This weekend was too much for one column.
Between the Masters, Clay Buchholz, the Celtics playoff picture, Kobe’s ACL, another Bruins loss and Justin Bieber’s trip to the Anne Frank museum, it’s essentially impossible to limit this post to one single topic. So instead, let’s whip out the old Contra "S" gun and really spread things out.
And since my fellow Kenyans and I are due at the finish line any minute, let’s do it . . . NOW.
Masters of Their Domain
I don’t want to talk too much more about Tiger’s illegal drop. First of all, because if I do, my head will explode and your head will explode and the office cleaning lady doesn’t come back until Friday. Second of all, because even with the two-stroke penalty, Tiger didn’t play well enough to win this weekend, not when it mattered most. Looking back, is it noteworthy and somewhat ironic that his best shot of the week turned out to be the most damaging to his championship dreams? Of course. But that’s golf. It’s an evil game. An evil, horrible, miserable and fantastic game.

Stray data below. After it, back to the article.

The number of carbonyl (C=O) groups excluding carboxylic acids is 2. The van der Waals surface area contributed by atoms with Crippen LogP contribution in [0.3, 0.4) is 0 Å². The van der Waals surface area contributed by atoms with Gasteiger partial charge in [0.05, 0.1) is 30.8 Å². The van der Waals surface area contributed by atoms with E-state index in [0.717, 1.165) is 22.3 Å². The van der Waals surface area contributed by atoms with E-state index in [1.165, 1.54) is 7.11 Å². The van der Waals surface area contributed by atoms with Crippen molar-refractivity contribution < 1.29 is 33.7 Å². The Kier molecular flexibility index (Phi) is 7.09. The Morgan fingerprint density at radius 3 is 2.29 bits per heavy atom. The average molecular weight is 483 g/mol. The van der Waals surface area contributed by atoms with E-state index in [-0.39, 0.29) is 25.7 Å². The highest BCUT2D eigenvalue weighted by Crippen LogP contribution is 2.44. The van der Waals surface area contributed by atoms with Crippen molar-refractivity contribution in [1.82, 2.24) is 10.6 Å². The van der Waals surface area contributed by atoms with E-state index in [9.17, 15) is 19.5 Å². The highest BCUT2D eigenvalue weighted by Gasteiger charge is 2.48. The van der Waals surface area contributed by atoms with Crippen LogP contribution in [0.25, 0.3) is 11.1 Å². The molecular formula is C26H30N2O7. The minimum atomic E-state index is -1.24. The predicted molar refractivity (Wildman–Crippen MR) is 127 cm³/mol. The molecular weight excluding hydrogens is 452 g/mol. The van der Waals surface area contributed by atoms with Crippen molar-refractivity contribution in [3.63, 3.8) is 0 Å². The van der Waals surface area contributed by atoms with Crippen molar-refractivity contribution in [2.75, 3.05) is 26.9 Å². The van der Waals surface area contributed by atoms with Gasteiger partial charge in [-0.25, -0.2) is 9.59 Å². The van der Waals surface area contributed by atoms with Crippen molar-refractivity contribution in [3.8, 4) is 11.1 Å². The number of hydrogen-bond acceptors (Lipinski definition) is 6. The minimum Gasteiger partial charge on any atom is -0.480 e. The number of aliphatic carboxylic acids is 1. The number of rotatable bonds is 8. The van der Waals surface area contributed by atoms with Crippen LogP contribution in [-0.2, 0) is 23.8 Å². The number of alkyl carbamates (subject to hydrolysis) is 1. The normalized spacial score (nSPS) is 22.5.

Anyway, as you know, 32-year-old Aussie Adam Scott won the tournament after outlasting stand up Argentine Angel Cabrera in a sudden death playoff. It was the first green jacket for Scott, and on a larger scale, the first green jacket for Australia. And in the midst of the celebration, I found myself a little jealous of the Aussies (and not just for their amazing accents).